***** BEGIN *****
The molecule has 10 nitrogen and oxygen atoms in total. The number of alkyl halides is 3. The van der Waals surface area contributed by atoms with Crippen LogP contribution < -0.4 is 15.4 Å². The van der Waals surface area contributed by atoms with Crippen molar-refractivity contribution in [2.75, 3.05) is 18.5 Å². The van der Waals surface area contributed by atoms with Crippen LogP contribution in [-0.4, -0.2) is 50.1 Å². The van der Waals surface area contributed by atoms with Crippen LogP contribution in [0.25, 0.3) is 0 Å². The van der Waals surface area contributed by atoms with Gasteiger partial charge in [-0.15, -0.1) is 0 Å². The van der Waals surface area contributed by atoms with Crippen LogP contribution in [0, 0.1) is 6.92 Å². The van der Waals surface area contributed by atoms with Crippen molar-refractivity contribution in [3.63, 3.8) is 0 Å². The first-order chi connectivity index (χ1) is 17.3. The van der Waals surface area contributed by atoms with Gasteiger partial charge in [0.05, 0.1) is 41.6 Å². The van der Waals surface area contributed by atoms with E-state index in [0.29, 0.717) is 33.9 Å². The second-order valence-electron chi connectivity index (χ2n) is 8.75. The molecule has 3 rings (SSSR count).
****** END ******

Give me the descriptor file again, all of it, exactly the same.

The molecule has 10 nitrogen and oxygen atoms in total. The number of alkyl halides is 3. The van der Waals surface area contributed by atoms with Crippen LogP contribution < -0.4 is 15.4 Å². The van der Waals surface area contributed by atoms with Crippen molar-refractivity contribution in [2.75, 3.05) is 18.5 Å². The van der Waals surface area contributed by atoms with Crippen LogP contribution in [-0.4, -0.2) is 50.1 Å². The van der Waals surface area contributed by atoms with Crippen LogP contribution in [0.25, 0.3) is 0 Å². The van der Waals surface area contributed by atoms with Gasteiger partial charge in [-0.15, -0.1) is 0 Å². The van der Waals surface area contributed by atoms with Crippen LogP contribution in [0, 0.1) is 6.92 Å². The van der Waals surface area contributed by atoms with Crippen molar-refractivity contribution in [3.63, 3.8) is 0 Å². The first-order chi connectivity index (χ1) is 17.3. The van der Waals surface area contributed by atoms with Gasteiger partial charge in [0.05, 0.1) is 41.6 Å². The van der Waals surface area contributed by atoms with E-state index in [0.29, 0.717) is 33.9 Å². The second-order valence-electron chi connectivity index (χ2n) is 8.75. The molecule has 3 rings (SSSR count).